The micro-macro dynamic describes a complex interaction between the micro and macro levels to a system. In every system there will be a degree of interdependence between the elements – by the standard definition of a system being a set of interdependent parts – this creates a dynamic where individual elements that form autonomous components on one level are also part of some kind of a whole on another level; due to these interdependencies. The lower level, composed of the elementary parts is called the micro-level and the higher level of the whole system is called the macro-level. The micro-macro dynamic then describes how these two levels interact and coexist.
For example, within an economy, there is a micro level consisting of the individual agents and business organizations, and a macro level of the whole economy within which they all are interdependent.1 The actors may compete on the micro level, creating one type of dynamic – the market system – but for all to achieve optimal outcomes they also have to cooperate on the macro level – typically through government services and regulation – this creates two different levels, with two different sets of rules; those of the market and those of the public institutions, but both market and government have to interact and coexist.
This multi-dimensional nature to a system that results in the micro-macro dynamic is a product of synthesis and emergence. In many instances when we put elements together they do not simply remain discrete separate entities but they interact, co-evolve and they differentiate their states and function with respect to each other to become an interdependent whole, which comes to have properties and features that none of its parts possess. A whole new level of organization emerges that is different from the parts. This is made manifest in ecosystems; as they have co-evolved over millennia the parts are intricately interdependent forming a whole system that has features and dynamics independent from any of its parts and thus a two-tier system and a resulting emergent micro-macro dynamic. The whole ecosystem goes through processes of change – such as ecological succession – that are not associated with any of the parts but condition what creatures can viably exist within that macro regime.2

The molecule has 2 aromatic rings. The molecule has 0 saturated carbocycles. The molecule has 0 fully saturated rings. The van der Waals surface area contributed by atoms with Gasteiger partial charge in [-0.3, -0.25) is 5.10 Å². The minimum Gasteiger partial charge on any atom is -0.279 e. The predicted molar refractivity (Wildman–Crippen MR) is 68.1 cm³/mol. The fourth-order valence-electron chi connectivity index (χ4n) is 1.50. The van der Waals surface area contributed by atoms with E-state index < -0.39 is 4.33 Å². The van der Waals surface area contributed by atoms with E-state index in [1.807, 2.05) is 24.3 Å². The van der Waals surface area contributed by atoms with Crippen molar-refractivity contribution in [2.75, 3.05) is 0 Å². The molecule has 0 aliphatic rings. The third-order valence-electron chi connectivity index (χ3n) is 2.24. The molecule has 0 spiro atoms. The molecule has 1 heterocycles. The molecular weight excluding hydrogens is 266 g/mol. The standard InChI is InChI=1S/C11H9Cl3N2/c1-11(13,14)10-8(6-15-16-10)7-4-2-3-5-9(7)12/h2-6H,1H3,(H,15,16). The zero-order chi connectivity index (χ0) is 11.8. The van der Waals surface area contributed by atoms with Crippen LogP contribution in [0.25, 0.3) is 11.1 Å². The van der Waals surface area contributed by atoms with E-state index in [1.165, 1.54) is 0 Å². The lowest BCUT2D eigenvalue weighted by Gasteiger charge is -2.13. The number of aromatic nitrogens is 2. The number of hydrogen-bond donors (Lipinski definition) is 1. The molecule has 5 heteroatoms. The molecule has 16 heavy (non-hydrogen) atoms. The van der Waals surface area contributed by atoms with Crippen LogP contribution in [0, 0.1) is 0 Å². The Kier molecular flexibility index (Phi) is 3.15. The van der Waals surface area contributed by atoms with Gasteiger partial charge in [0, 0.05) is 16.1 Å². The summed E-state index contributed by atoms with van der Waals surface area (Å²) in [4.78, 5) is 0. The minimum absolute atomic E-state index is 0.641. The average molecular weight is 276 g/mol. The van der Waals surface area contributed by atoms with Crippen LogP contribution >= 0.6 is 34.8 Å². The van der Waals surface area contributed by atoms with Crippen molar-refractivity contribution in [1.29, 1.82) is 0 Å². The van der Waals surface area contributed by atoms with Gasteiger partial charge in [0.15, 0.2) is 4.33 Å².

Possibilities and Constraints
When looking at some system – that exhibits any degree of complexity – we can identify two fundamentally different dynamics driving its behavior. Firstly it is not possible for something to exist in the world without it having physical parts; it is necessary to have physical parts to enable the whole, the physical parts are how the system does what it does, without them it would be incapable of acting or affecting its environment. Thus the lower levels of the hierarchy are subject to physical constraints, the limits of possibility come from lower levels in the hierarchy.3
But equally, the system is conditioned by the whole. All systems exist in some environment and that environment typically acts on the system as a whole. The environment places constraints on the whole which are then exerted downward to the parts. For example, a wheel, if placed on an incline will roll down the slope. The influence is coming from the environment that is making the system as a whole roll down the incline which is conditioning the state and position of the individual molecular parts of the object.
The lower levels answer the question “How?” they are the building blocks that make the system physically possible and without which the system could not exist. Although there will be many possibilities only a limited number of these possibilities will be relevant to the context within which the macro level exists. Physically there are trillions of possible permutations of biological organisms but only those that “fit” with their environment will persist. As the ultimate reason why we have some permutations and not others is because of the context within which they exist – the macro level – it is the upper, macro-level that answers the question “Why?”4
Timothy F. Allen, Professor of Botany at the University of Wisconsin-Madison illustrates this as such: “Mammals have five digits. There is no physical reason for mammals having five digits on their hands and feet, because it comes not from physical limits, but from the constraints of having a mammal heritage. Any number of the digits is possible within the physical limits, but in mammals only five digits are allowed by the biological constraints. Constraints come from above, while the limits as to what is possible come from below. The concept of hierarchy becomes confused unless one makes the distinction between limits from below and limits from above. The distinction between mechanisms below and purposes above turn on the issue of constraint versus possibility. Forget the distinction, and biology becomes pointlessly confused, impossibly complicated chemistry, while chemistry becomes unwieldy physics.”5